When Angela founded her group of dedicated women in 1535, she chose Ursula for their patron saint – Ursula, a young woman whose love for God was stronger than death was placed by Angela before her sisters as a model and a challenge of unstinting and faithful service of God and his people. And so the “Company of St Ursula” later “The Ursulines” set out on their long pilgrimage of love through history.
Who was this young woman who so inspired Angela and whose name has been made so widely known throughout the world by thousands upon thousands of Ursulines, their collaborators and their pupils?
The full historical facts about Ursula have been lost in the mists of time and history. However, the legend of Princess Ursula and her eleven thousand companions, thought to be a product of popular devotion and lively imagination, contains a kernel of truth. Archaeologists and historians are satisfied that a group of virgins as far back as the third century were indeed martyred at Cologne, Germany, thus offering their radiant witness of faith in and love of Christ. A basilica was certainly built in their honour at an early date on the very spot where the church of St Ursula stands today.
According to the legend, Ursula, a beautiful Christian British princess, who was betrothed to a pagan Frankish prince, Aetherius, resolved to make a pilgrimage to Rome before her marriage. She arrived in Rome with her attendants where she met the Pope who decided to accompany her on part of her journey. Sailing down the Rhine, Ursula’s boats stopped at the city of Mainz where she was met by Aetherius who was forthwith baptised by the Bishop of Mainz. Arriving at Cologne, Ursula and her companions were killed by the Huns, a tribe of fierce warriors who had invaded that region.
In all the various forms of the legend, Ursula is said to have had an astonishing number of 11 000 virgin companions, all of whom where martyred with her. Historians now say that this number was probably due to an early misreading of a fifth century stone found in the church of St Ursula and inscribed in Latin with the words “eleven virgin martyrs”.
However, looking back from our standpoint at the beginning of the third millennium, it is not difficult to see in the “11 000 companions” the countless host of Ursuline sisters, their collaborators and the children they have educated who, down through the centuries since St Angela Merici founded her Company, have claimed St Ursula of Cologne as their model and helper.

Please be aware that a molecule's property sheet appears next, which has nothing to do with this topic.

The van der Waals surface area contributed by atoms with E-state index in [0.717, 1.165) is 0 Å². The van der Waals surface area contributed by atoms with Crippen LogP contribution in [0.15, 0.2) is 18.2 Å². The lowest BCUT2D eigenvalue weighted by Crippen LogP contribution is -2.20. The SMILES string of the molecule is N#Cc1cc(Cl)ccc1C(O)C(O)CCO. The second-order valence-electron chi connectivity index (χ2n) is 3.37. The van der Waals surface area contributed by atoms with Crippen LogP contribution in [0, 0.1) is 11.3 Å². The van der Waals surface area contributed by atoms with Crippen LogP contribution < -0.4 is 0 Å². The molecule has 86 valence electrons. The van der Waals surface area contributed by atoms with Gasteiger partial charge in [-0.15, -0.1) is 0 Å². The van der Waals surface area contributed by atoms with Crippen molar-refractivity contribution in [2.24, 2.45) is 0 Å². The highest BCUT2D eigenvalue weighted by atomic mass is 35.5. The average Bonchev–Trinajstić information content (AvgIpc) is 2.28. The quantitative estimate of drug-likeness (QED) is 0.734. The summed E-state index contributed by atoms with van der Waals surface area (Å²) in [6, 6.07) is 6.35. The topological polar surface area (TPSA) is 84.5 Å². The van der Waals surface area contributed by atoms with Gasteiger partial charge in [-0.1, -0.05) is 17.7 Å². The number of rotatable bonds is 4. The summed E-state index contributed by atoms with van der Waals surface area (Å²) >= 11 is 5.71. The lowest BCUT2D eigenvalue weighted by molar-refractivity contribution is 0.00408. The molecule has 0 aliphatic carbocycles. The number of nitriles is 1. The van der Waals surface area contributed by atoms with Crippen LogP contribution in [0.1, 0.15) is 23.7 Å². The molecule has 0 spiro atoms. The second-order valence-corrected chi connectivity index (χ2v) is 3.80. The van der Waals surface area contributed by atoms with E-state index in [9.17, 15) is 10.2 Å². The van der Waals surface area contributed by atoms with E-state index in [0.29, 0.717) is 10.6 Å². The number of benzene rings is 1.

St Ursula, protect our future.
Brescia House School follows the guidelines set out by the Catholic Institute of Education in the CORD and Lifebound syllabi and the liturgical calendar directs the planning of lessons, which each grade receives three times weekly.
Brescia House School also offers a programme to lead pupils in grade 4 to the Sacraments of Reconciliation and of Holy Communion and in grade 11 to Confirmation.
The Mass is central to the faith-life of the School community and pupils attend Mass weekly in the primary school, monthly in the secondary school and feast days and special holy days of obligation.
Brescia House School also encourages full participation in Parish events: at the Stations of the Cross, at Easter and Advent services and through membership of Alpha, the Youth group and St Vincent de Paul Society.
Prayer is encouraged from grade R to grade 12, at the beginning and end of the school day, during daily religion lessons, with grace at meal times, at the Angelus noon bell, and to the Guardian Angels and Mary, the Mother of Christ.
Annual retreats for Grades 4 - 12 are a welcome respite from school commitments and afford the girls the opportunity of time out for spiritual input, introspection, praise and worship in different environments.
The Grade 7's and 11's make an annual pilgrimage to the Cathedral of Christ the King or to Regina Mundi to join fellow pupils from Catholic schools in the Diocese to celebrate a vibrant multicultural Mass and to interact with one another.